Which came first — the chicken or the egg?
I’ll see your question and raise you a question.
Which came first — the mix engineer or the tracks?
At first glance, you might say, “Well duh, Joe. You can’t mix if you don’t have tracks.”
And to that I say…EXACTLY.
Imagine with me for a moment…
There’s an aspiring musician named Billy. Billy LOVES music, and he recently discovered the world of home recording. (more…)
My wife and I went to see the new Batman movie last weekend.
What I like about Batman is that he’s just a normal dude. (Okay, a normal billionaire dude, but still a normal dude.)
No super powers.
Just an average Joe with lots of fancy gadgets.
(Side-note: I don’t think you should be allowed to use the phrase “average Joe” unless your name is ACTUALLY Joe. All us Joe’s are sensitive guys.) (more…)
Corey asks a stupendous question:
“What would be a good way to even out dynamics in a quieter section, AND louder section, of a song without all sections of the song ending up the same volume? It seems like there should be an easier way than automating the compressors threshold on every track.”
First things first. Compression isn’t always the answer.
While I LOVE what compression can do for a track or a mix, I also know that it’s not a miracle worker, and there are other things to consider before you start making that compressor work overtime. (more…)
As some of you know, for the last 6 months or so I’ve been playing with the Presonus StudioLive 16.0.2 mixer in my home studio. Being a long-time fan and user of Presonus gear, I was thrilled to get to put this thing through its paces.
I’ve done everything from recording a live concert, to mobile tracking sessions, to recording podcasts, videos, and live streaming video/audio online.
So yes…I’ve put it through its paces. I absolutely love this thing. Having a physical mixer with all the benefits of a firewire audio interface is the bomb.
Check out this quick video where I share with you three of my favorite things about the StudioLive, and why it’s a great option for us home studio folks.
I replied back and asked him, “Are you sure you even NEED a mixer?”
People get hung up on the fact that a recording studio needs a mixer, or a console. Back in the analog days, of course this was true. You needed some way to play back all those tracks from the tape machine.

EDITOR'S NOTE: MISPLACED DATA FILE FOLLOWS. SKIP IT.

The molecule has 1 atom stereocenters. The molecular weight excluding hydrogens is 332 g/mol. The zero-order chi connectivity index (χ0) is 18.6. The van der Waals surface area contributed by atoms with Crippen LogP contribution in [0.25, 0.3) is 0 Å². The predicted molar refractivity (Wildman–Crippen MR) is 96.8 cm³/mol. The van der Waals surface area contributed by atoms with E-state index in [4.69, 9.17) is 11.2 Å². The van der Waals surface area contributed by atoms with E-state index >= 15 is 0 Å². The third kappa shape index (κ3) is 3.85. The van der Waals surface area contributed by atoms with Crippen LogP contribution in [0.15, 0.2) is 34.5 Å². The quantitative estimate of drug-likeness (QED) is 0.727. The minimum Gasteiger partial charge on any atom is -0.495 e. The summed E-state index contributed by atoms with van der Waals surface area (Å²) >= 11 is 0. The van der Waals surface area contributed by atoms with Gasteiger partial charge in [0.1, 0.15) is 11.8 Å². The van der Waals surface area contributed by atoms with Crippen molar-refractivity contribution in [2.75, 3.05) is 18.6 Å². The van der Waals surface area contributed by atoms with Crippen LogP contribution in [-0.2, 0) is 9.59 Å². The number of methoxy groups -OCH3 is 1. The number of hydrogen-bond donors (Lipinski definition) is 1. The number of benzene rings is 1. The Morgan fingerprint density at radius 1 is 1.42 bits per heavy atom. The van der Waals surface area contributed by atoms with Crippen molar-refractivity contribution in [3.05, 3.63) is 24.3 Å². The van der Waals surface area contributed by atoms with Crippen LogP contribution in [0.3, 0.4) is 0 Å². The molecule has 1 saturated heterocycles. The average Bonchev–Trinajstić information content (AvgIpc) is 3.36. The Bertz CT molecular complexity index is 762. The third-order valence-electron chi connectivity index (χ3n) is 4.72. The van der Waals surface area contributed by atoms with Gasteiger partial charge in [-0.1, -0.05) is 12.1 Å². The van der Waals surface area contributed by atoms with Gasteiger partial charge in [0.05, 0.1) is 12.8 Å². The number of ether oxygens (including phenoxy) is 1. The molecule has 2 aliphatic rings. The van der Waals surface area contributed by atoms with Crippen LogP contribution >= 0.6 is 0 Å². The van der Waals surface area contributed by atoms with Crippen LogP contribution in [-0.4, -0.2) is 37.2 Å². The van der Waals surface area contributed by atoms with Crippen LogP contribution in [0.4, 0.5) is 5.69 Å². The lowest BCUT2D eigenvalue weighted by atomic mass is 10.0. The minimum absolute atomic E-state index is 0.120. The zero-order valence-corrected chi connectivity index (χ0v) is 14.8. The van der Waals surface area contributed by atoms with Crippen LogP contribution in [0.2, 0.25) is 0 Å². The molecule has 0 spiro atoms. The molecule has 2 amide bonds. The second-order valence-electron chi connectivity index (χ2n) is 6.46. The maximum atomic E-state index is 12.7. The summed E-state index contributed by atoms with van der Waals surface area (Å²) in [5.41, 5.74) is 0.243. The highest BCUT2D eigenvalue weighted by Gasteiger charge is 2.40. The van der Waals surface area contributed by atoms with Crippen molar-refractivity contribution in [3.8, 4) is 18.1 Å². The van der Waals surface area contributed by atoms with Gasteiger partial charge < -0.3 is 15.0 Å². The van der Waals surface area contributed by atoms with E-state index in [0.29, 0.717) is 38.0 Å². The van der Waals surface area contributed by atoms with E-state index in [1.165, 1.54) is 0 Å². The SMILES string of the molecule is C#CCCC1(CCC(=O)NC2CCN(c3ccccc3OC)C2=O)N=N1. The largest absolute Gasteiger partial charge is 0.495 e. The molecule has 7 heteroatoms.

Nowadays, though, a lot of the big studios may still have a big console sitting in the control room, but there’s a good chance they’re mixing everything in the box and only using two channels on the entire console.
In my last post I put up a LONG-overdue video. Now it’s time to jump back on the “Ask Joe” bandwagon.
If you’re new to HSC, I make it a point to regularly answer reader questions here on the blog. I can’t answer EVERY question, but I try to cover as many as I can. Got a question? Fill out the Ask Joe form.
Hey Joe, how about a piece on basic, fairly low cost, live stage setup, for the beginning group:
- 2-4 mics
- mixer and/or DAW (with basic reverb, dynamics, EQ)
- floor monitors
- what else?
If you follow me on Twitter, you may have known that I spent the weekend in the Chicago area installing an Apogee Symphony System for a client and doing some training. The install went surprisingly well, with no major issues, aside from a missing BNC cable.
If you’re not familiar with the Symphony system, you should check it out. It’s a phenomenal PCI-based system that connects any Apogee converter directly into your DAW (in this case, Logic) with insane audio quality along with virtually no latency.
The system is a dream home studio setup, and it’s all centered around the Symphony system and a Toft ATB24 24-channel recording console. (Pictured above.)
I have to admit, while I don’t use a recording console in my home studio, I grew very attached to the Toft board. It’s a great-sounding console with a ton of routing options. There’s something about running an analog signal through an analog mixer that makes you feel like a real recording engineer.